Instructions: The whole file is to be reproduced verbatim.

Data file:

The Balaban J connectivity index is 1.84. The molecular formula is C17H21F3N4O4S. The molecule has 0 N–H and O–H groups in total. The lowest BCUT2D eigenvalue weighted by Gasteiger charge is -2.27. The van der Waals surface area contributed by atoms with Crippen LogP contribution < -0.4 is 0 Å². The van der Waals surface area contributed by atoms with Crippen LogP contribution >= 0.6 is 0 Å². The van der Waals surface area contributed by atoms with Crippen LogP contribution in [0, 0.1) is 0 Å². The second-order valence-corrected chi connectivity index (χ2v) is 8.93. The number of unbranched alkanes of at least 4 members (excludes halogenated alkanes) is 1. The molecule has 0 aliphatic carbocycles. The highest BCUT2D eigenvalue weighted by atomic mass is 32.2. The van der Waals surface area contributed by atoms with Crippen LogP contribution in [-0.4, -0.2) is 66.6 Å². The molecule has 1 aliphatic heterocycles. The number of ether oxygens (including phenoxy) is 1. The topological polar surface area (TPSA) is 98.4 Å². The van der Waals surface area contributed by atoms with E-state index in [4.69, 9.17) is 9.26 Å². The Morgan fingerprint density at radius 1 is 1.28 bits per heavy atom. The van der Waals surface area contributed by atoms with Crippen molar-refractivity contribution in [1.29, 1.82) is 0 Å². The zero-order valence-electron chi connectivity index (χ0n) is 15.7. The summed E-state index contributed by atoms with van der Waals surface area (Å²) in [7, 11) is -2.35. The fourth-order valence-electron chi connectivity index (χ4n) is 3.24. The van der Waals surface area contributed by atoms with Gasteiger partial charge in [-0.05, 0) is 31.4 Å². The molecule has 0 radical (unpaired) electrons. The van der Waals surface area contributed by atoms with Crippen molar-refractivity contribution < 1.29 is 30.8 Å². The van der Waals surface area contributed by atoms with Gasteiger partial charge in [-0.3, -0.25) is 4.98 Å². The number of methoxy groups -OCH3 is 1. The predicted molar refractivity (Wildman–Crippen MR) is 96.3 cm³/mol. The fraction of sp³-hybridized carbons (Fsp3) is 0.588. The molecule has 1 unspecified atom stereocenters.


The Balaban J connectivity index is 1.84. The molecular formula is C17H21F3N4O4S. The molecule has 0 N–H and O–H groups in total. The lowest BCUT2D eigenvalue weighted by Gasteiger charge is -2.27. The van der Waals surface area contributed by atoms with Crippen LogP contribution < -0.4 is 0 Å². The van der Waals surface area contributed by atoms with Crippen LogP contribution >= 0.6 is 0 Å². The van der Waals surface area contributed by atoms with Crippen LogP contribution in [0, 0.1) is 0 Å². The second-order valence-corrected chi connectivity index (χ2v) is 8.93. The number of unbranched alkanes of at least 4 members (excludes halogenated alkanes) is 1. The molecule has 0 aliphatic carbocycles. The highest BCUT2D eigenvalue weighted by atomic mass is 32.2. The van der Waals surface area contributed by atoms with Crippen LogP contribution in [-0.4, -0.2) is 66.6 Å². The molecule has 1 aliphatic heterocycles. The number of ether oxygens (including phenoxy) is 1. The topological polar surface area (TPSA) is 98.4 Å². The van der Waals surface area contributed by atoms with E-state index in [4.69, 9.17) is 9.26 Å². The Morgan fingerprint density at radius 1 is 1.28 bits per heavy atom. The van der Waals surface area contributed by atoms with Crippen molar-refractivity contribution in [1.29, 1.82) is 0 Å². The zero-order valence-electron chi connectivity index (χ0n) is 15.7. The summed E-state index contributed by atoms with van der Waals surface area (Å²) in [7, 11) is -2.35. The fourth-order valence-electron chi connectivity index (χ4n) is 3.24. The van der Waals surface area contributed by atoms with Gasteiger partial charge in [-0.05, 0) is 31.4 Å². The molecule has 0 radical (unpaired) electrons. The van der Waals surface area contributed by atoms with Crippen molar-refractivity contribution < 1.29 is 30.8 Å². The van der Waals surface area contributed by atoms with Gasteiger partial charge in [-0.3, -0.25) is 4.98 Å². The number of methoxy groups -OCH3 is 1. The predicted molar refractivity (Wildman–Crippen MR) is 96.3 cm³/mol. The fraction of sp³-hybridized carbons (Fsp3) is 0.588. The molecule has 1 unspecified atom stereocenters.